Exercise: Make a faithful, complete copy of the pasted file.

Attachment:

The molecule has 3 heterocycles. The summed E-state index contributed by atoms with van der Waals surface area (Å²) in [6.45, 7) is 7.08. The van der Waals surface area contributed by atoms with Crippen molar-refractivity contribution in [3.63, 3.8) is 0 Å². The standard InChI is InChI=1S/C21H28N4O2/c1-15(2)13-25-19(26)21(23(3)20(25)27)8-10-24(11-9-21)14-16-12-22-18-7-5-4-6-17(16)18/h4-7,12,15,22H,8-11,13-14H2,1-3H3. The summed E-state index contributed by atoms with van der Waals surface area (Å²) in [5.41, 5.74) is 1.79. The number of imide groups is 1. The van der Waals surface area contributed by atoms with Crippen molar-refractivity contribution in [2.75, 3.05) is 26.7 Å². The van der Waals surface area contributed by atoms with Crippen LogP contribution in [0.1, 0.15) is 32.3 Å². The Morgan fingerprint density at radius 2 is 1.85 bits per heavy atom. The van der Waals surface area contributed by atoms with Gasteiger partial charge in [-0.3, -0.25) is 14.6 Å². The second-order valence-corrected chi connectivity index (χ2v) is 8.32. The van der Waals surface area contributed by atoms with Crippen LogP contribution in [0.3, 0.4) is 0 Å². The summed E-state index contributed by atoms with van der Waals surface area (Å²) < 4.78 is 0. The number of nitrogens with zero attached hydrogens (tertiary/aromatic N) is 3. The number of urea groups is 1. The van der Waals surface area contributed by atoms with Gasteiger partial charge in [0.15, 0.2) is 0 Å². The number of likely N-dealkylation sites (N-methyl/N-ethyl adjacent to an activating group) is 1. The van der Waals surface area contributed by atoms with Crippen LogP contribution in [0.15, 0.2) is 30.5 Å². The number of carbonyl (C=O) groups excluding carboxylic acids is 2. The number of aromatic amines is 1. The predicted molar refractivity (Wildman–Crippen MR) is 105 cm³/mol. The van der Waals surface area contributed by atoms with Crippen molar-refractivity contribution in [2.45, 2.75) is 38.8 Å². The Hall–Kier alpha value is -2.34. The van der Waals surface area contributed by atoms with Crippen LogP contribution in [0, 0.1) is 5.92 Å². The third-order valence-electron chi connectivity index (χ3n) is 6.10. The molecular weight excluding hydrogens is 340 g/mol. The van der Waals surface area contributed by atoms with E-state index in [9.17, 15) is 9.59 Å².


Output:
The molecule has 3 heterocycles. The summed E-state index contributed by atoms with van der Waals surface area (Å²) in [6.45, 7) is 7.08. The van der Waals surface area contributed by atoms with Crippen molar-refractivity contribution in [3.63, 3.8) is 0 Å². The standard InChI is InChI=1S/C21H28N4O2/c1-15(2)13-25-19(26)21(23(3)20(25)27)8-10-24(11-9-21)14-16-12-22-18-7-5-4-6-17(16)18/h4-7,12,15,22H,8-11,13-14H2,1-3H3. The summed E-state index contributed by atoms with van der Waals surface area (Å²) in [5.41, 5.74) is 1.79. The number of imide groups is 1. The van der Waals surface area contributed by atoms with Crippen molar-refractivity contribution in [2.75, 3.05) is 26.7 Å². The van der Waals surface area contributed by atoms with Crippen LogP contribution in [0.1, 0.15) is 32.3 Å². The Morgan fingerprint density at radius 2 is 1.85 bits per heavy atom. The van der Waals surface area contributed by atoms with Gasteiger partial charge in [-0.3, -0.25) is 14.6 Å². The second-order valence-corrected chi connectivity index (χ2v) is 8.32. The van der Waals surface area contributed by atoms with Crippen LogP contribution in [0.3, 0.4) is 0 Å². The summed E-state index contributed by atoms with van der Waals surface area (Å²) < 4.78 is 0. The number of nitrogens with zero attached hydrogens (tertiary/aromatic N) is 3. The number of urea groups is 1. The van der Waals surface area contributed by atoms with Gasteiger partial charge in [0.15, 0.2) is 0 Å². The number of likely N-dealkylation sites (N-methyl/N-ethyl adjacent to an activating group) is 1. The van der Waals surface area contributed by atoms with Crippen LogP contribution in [0.15, 0.2) is 30.5 Å². The number of carbonyl (C=O) groups excluding carboxylic acids is 2. The number of aromatic amines is 1. The predicted molar refractivity (Wildman–Crippen MR) is 105 cm³/mol. The van der Waals surface area contributed by atoms with Crippen molar-refractivity contribution in [2.45, 2.75) is 38.8 Å². The Hall–Kier alpha value is -2.34. The van der Waals surface area contributed by atoms with Crippen LogP contribution in [0, 0.1) is 5.92 Å². The third-order valence-electron chi connectivity index (χ3n) is 6.10. The molecular weight excluding hydrogens is 340 g/mol. The van der Waals surface area contributed by atoms with E-state index in [9.17, 15) is 9.59 Å².